“A central feature of those special rights is that officers cannot be disciplined unless they are convicted in a mini-trial, generally judged by other officers,” he said. “That is simply no way to run an agency, and it is certainly not required by any of the constitutional protections of due process which all public employees, whether a law enforcement officer or not, are entitled to.”

Maryland is one of 16 states to have a Law Enforcement Officers’ Bill of Rights. Rocah described the statute as “regressive,” adding that it “never should have been enacted.” Should it be repealed, he said, the law would not need to be replaced because officers would still be subjected to due process.

“Most states in the vast majority of states in the United States do not have such a law, and the sky has obviously not fallen in those places,” Rocah said.

“Bills of rights are rights given to people to protect against government abuse. The LEOBR is a Bill of Rights intended to protect government actors against accountability to the people that they are supposed to serve. It has turned the idea of a Bill of Rights on its head, and it is long since past time for it to be repealed.”

He also argued that repealing the Law Enforcement Officers’ Bill of Rights will not end the state’s problems with a lack of police accountability because its terms are often baked into local ordinances and collective bargaining agreements. 

“But unless and until we repeal the straight jacket that is the LEOBR, we cannot even begin to address these problems on a local level, and unless and until we repeal the LEOBR, we cannot even begin to create alternate methods of police accountability that allow for greater civilian control,” he said.

Rocah also pressed the need to repeal a portion of the Maryland Public Information Act that prohibits law enforcement agencies from disclosing officer disciplinary records because they are classified as “personnel records.” He said Maryland is “in the minority of states” to withhold them in this way.

“Without reform of the PIA, there is no mechanism for communities to know that officers are properly being held accountable because there is no transparency,” Rocah stated.

Both of these officer protections make it very difficult, if not impossible, for civilians to investigate instances of officer misconduct. When civilians do try to participate in police disciplinary procedures via civilian review boards, they are often blocked by the Law Enforcement Officers’ Bill of Rights and the Maryland Public Information Act from pursuing any meaningful investigation.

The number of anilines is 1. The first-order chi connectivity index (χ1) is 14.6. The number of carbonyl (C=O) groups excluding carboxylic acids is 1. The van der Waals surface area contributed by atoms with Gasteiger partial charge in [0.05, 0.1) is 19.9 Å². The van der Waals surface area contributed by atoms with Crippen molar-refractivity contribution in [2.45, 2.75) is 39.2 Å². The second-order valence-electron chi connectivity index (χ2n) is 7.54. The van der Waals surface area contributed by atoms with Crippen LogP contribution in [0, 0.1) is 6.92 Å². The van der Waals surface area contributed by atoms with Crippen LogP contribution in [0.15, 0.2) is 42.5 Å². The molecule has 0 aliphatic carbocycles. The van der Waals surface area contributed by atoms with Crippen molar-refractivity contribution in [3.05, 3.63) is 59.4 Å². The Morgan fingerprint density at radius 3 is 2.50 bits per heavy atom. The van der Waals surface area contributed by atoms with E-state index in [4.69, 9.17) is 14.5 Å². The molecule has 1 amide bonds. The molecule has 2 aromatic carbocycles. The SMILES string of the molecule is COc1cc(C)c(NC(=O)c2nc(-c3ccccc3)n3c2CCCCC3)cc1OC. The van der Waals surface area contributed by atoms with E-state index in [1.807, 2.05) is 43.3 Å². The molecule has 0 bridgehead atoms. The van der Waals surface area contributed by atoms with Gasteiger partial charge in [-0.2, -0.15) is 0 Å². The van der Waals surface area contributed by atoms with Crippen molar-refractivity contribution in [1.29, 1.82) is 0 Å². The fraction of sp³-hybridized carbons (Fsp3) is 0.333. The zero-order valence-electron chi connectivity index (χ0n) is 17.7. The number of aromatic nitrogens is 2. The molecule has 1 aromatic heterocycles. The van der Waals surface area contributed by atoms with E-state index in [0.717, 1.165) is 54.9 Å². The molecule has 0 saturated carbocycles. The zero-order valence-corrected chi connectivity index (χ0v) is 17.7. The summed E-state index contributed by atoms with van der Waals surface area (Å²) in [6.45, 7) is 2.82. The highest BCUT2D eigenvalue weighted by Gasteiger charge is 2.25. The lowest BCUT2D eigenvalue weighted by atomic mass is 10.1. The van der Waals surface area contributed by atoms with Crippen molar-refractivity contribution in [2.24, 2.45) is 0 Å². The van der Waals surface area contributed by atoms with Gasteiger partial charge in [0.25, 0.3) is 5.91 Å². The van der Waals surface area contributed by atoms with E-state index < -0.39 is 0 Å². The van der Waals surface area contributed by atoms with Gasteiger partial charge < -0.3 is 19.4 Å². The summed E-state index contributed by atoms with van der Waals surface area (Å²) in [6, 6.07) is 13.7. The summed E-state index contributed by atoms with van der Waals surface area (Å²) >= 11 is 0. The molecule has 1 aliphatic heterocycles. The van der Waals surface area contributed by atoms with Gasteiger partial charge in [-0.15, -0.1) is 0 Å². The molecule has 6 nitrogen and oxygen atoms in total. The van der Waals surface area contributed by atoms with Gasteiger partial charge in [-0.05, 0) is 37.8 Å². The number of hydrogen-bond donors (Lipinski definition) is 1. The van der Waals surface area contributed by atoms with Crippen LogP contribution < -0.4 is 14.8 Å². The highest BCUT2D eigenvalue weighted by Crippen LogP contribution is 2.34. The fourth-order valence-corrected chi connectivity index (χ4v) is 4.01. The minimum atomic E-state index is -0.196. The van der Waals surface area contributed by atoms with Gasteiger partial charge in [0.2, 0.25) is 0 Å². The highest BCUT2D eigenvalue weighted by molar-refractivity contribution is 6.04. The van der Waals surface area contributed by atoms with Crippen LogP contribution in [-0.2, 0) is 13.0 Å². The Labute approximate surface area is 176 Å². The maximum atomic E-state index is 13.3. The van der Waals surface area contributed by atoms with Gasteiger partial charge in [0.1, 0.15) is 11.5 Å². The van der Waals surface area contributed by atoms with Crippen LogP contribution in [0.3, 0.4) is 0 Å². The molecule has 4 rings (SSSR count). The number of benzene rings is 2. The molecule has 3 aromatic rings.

Tiera Hawkes, a member of the Baltimore City Civilian Review Board, told lawmakers during the public testimony portion of the meeting that the law prohibits the body from questioning and subpoenaing officers during their misconduct investigations, “render[ing] the CRB virtually toothless to hold police officers accountable.”

Hawkes added that because the Maryland Public Information Act prohibits the disclosure of police disciplinary records, it makes that administration of the city’s civilian review board “unwieldy and often unworkable.”

“Transparency is a prerequisite to community trust,” she said. “Complaints against officers will not be filed if citizens feel that the one board designated to help them is restricted in the information is privy to and what it can discuss.”

Jenny Egan, chief attorney for the juvenile division of the Maryland Office of the Public Defender, told lawmakers that until there is more transparency in police misconduct investigations “no one with the oversight responsibility for law enforcement can say with any authority they know what police are doing in our state.”

“I would love to tell you the name of an active-duty officer who has been credibly accused repeatedly of using his car to ram into children and run over citizens of Baltimore,” she said. “But I cannot because of LEOBR.”

Egan said that she often has painful conversations with her young, Black clients, “some who[m] have been brutalized, bloodied and beaten by police,” explaining to them that they should not file complaints against officers out of caution for their own safety.

“The officer will not face any repercussions for what he did to you, and in the meantime, he may harass you; he may arrest you; he may harass your family; and he may hurt you again,” Egan said. “And no one — not me, not the courts, not your parents — can protect you, because of LEOBR.”